Around 1880, the renowned English constitutional lawyer professor A.V.Dicey, misled by his misconception of the rule of law, proudly stated that England did not have administrative law. Almost after a century, in what can be said a total reversal of the Dicey’s position, the renowned English judge Lord Denning commented that ‘…it may truly now be said that we have a developed system of administrative law.’
Given the current situation in Ethiopia as to the scope and impact of the administrative law, it may be unfair to say that Ethiopia does not have administrative law. But, it is equally true that no one can boldly declare that ‘ we have a developed system of the administrative law.’ Still there is no administrative procedure governing administrative decision-making or delegated legislation, either at the federal or state level. There are only few administrative courts poorly organized, highly subject to executive control and ineffective due to lack of expert administrative judges and absence of clear guidelines regarding their qualification, procedure of appointment and dismissal. Control of administrative action through judicial review is almost non-existent. Institutional control through the Ombudsman and the Human Rights Commission is not as developed and effective as it should have been. Generally, the legal instrument to bring about administrative justice, executive accountability and good governance is far from being developed in a comprehensive and systematic manner. Presently, the need for such a developed system of administrative law is beyond necessity. The question of the administrative justice is still an unanswered question for the citizens of Ethiopia.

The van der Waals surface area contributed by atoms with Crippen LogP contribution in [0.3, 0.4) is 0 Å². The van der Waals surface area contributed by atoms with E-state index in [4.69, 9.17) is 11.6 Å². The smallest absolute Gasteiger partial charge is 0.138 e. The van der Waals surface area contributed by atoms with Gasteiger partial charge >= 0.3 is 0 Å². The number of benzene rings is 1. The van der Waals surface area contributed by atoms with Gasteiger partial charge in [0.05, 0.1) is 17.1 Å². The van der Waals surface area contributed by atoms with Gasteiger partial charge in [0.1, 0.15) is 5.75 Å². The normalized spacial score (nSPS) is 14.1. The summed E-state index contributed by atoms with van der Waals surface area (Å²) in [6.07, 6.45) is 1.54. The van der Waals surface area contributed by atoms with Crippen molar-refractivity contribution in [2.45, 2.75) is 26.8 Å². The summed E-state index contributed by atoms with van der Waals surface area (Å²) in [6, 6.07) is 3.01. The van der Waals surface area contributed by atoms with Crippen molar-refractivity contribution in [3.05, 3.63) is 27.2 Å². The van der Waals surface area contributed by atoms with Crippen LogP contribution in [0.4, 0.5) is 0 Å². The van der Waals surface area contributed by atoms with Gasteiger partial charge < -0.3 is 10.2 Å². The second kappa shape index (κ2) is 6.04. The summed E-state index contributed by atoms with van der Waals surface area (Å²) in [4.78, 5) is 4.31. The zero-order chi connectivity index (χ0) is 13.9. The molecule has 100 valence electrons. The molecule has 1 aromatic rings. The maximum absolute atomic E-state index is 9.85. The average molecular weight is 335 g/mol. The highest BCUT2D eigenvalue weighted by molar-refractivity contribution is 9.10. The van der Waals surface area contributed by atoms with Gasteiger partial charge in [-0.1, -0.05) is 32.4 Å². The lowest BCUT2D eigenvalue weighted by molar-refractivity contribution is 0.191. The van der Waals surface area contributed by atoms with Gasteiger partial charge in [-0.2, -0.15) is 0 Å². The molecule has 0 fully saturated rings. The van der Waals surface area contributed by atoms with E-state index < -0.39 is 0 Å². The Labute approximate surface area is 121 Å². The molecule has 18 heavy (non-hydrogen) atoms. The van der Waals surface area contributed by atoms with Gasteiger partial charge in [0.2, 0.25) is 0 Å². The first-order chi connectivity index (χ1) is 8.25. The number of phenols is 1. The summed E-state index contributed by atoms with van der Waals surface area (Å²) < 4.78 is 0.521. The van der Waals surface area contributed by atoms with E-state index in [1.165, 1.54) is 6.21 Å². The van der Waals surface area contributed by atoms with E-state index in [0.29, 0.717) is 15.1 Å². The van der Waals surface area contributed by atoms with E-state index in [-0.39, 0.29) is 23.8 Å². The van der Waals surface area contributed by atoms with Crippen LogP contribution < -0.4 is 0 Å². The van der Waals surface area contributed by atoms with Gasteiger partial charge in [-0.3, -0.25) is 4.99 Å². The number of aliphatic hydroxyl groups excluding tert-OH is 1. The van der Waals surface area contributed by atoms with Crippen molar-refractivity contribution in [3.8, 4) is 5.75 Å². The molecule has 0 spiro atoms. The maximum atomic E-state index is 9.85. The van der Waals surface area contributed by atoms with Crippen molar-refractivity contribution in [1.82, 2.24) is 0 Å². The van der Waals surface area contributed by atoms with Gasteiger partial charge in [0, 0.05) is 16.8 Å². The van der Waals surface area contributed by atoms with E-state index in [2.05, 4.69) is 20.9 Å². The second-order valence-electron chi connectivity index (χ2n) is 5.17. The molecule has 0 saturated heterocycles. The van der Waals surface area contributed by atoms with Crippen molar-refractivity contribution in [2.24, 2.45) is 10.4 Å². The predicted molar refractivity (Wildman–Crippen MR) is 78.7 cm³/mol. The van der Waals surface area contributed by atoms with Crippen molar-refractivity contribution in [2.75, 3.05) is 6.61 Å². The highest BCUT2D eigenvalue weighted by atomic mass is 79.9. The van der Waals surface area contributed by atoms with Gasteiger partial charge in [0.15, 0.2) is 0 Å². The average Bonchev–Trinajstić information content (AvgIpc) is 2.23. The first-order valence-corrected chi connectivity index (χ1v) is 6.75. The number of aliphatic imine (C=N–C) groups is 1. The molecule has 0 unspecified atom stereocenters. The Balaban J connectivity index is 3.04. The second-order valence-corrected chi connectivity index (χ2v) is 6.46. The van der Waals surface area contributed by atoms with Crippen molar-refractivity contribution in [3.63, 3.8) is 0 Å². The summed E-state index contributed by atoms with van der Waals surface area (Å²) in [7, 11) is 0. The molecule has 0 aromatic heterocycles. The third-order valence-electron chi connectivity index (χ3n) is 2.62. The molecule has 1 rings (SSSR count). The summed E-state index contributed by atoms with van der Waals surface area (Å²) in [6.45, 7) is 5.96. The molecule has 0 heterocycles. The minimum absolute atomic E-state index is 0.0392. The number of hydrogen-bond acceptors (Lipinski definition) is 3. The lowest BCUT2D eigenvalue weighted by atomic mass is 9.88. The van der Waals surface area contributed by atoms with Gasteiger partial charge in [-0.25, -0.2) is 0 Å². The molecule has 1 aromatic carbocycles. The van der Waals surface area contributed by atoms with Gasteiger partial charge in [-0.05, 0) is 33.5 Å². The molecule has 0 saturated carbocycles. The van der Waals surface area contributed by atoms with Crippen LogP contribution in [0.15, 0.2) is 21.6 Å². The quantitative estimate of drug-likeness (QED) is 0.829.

The implication of the federal structure is that there is a possibility of the Federal and the state administrative law. Since the constitution envisages for the establishment of the executive branch at the state level as one organ of government, it is be up to the states to formulate their own administrative law. This means that the decision making and rule-making procedure of one regional state may be different from that of the other state, or even from that of the federal state.